Mary, a Korean girl growing up with her brother above her parents' convenience store in 1980s Toronto, is caught between the traditional culture of her parents and her desire to be a Canadian.

Multiculturalism:examining the politics of integration, by Charles Taylor
Charles Taylor

In this book Charles Taylor offers a historically informed, philosophical perspective on what is at stake in the demand made by many people for recognition of their particular group identities by public institutions. His thoughts serve as a point of departure for commentaries by other leading thinkers. In his essay Taylor compares two competing forms of liberal government: one that protects no particular culture but ensures the rights and welfare of all its citizens, and one that nurtures a particular culture yet also protects the basic rights and welfare of nonconforming citizens. Questioning the desirability and possibility of the first conception, Taylor defends a version of the second.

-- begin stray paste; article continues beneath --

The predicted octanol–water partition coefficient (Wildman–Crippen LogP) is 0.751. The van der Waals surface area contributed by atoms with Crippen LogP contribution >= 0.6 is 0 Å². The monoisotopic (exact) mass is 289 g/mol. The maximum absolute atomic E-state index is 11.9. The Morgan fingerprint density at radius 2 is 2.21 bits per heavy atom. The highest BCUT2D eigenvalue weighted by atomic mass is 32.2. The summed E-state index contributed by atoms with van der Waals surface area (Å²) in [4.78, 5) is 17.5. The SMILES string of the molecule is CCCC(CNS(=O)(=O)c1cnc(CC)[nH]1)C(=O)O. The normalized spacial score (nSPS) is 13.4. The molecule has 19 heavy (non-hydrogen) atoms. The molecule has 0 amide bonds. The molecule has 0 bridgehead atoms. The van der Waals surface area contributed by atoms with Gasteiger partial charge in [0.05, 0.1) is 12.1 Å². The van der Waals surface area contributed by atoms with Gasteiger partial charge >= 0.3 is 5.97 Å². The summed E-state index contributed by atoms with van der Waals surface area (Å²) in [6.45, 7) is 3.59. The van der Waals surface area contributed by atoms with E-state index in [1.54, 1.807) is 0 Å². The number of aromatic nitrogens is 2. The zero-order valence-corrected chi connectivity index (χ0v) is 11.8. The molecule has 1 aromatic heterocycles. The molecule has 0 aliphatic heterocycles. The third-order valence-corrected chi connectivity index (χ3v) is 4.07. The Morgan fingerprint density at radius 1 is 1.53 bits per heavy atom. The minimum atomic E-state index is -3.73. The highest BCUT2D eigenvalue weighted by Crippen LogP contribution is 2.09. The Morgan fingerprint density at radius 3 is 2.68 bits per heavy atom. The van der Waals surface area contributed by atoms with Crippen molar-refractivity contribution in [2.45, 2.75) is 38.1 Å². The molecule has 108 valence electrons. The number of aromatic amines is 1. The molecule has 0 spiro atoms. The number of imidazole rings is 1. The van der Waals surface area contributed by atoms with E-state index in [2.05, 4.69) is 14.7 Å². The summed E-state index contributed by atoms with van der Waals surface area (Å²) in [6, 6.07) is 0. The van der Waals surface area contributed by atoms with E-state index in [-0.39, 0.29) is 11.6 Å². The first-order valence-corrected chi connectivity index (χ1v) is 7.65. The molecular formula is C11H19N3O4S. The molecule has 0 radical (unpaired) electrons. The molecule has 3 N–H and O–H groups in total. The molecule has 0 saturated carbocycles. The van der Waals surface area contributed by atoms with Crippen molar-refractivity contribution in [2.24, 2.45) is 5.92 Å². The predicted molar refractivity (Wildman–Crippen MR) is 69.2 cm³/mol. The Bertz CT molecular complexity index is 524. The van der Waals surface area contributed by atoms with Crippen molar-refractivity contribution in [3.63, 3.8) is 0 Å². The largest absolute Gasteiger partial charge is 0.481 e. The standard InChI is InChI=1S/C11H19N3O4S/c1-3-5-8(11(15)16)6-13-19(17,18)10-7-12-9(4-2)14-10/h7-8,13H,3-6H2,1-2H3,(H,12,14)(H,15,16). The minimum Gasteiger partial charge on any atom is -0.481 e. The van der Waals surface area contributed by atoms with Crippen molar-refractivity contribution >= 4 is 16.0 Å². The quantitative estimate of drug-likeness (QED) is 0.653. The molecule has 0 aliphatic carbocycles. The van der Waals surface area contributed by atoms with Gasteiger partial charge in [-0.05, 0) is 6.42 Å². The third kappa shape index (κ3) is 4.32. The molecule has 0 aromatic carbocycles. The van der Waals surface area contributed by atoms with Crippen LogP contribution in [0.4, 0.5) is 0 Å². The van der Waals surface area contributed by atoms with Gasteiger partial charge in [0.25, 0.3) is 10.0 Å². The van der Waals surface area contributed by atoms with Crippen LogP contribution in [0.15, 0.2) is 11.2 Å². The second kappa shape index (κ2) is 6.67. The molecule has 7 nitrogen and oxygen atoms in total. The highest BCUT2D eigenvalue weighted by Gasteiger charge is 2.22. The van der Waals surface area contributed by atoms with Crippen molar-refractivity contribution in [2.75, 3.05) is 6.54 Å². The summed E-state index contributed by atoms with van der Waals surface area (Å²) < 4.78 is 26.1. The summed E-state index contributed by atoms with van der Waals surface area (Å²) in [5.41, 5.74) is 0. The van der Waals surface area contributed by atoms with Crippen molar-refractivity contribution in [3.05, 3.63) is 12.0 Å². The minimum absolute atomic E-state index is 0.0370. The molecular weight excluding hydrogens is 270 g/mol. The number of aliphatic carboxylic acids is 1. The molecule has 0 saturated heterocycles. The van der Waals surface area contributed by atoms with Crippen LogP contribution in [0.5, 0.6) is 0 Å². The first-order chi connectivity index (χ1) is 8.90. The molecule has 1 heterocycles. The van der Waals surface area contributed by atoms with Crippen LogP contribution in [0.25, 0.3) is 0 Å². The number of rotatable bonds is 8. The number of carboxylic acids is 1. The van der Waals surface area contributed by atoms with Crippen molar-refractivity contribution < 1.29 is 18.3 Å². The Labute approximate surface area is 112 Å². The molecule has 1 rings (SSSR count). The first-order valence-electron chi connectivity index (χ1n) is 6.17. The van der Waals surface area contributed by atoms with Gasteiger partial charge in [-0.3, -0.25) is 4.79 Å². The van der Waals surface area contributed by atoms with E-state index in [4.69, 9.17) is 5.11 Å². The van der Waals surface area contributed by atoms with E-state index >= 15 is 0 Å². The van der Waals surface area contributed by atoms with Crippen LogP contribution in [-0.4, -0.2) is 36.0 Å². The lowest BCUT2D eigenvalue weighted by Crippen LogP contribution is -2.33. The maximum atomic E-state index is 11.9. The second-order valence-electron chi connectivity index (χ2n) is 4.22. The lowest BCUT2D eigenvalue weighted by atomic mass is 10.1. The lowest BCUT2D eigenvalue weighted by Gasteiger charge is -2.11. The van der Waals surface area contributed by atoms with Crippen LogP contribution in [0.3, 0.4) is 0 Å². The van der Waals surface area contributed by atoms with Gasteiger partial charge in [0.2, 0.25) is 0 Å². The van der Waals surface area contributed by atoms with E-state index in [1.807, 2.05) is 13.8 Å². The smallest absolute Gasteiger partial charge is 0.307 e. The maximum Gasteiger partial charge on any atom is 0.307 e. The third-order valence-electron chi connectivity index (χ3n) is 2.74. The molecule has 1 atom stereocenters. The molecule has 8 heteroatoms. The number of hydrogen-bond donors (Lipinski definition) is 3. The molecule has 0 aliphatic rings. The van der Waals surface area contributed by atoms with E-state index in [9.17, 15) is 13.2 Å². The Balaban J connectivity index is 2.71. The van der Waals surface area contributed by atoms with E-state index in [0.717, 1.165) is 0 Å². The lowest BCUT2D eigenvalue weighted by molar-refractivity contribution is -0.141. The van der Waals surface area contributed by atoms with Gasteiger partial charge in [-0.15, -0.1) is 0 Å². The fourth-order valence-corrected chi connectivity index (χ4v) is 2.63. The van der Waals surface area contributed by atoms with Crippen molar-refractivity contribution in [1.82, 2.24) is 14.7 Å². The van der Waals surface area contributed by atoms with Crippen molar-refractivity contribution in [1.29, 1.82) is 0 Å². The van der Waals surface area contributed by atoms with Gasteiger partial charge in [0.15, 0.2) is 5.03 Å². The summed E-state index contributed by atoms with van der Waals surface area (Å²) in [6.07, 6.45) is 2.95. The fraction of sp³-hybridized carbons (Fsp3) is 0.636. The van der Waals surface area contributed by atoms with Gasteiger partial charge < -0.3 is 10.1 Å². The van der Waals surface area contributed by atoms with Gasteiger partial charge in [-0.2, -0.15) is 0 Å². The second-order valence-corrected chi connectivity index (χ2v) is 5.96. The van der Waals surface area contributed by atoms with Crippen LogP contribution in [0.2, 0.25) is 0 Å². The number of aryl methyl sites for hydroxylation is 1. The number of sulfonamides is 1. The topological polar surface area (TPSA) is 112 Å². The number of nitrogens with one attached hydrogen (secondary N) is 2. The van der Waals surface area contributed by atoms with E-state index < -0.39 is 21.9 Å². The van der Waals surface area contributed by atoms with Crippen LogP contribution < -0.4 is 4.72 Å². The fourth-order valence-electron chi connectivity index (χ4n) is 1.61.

The dancehall years, by Joan Haggerty
Joan Haggerty

This family saga begins one summer on Bowen Island and in Vancouver during the Depression and moves through Pearl Harbour, the evacuation of the Japanese and three generations into the 1980s. Gwen Killam is a child whose idyllic island summers are obliterated by the war and consequent dramatically changed behavior of the adults around her. Her swimming teacher, Takumi, disappears along with his parents. The Lower Mainland is in blackout, and Gwen’s beloved Aunt Isabelle painfully realizes she must make an unthinkable sacrifice. The island’s dance hall, a well-known destination for both soldiers on leave and summer picnickers, becomes the emotional landmark for time passing and time remembered.

Eleanor Oliphant is completely fine, by Gail Honeyman
Gail Honeyman

Quirky Eleanor struggles to relate to other people and lives a very solitary life. When she and the new work IT guy happen to be walking down the street together, they witness an elderly man collapse on the sidewalk and suddenly Eleanor's orderly routines are disrupted. A novel about loneliness and how a little bit of kindness can change a person forever.

The Promise of Canada, by Charlotte Grey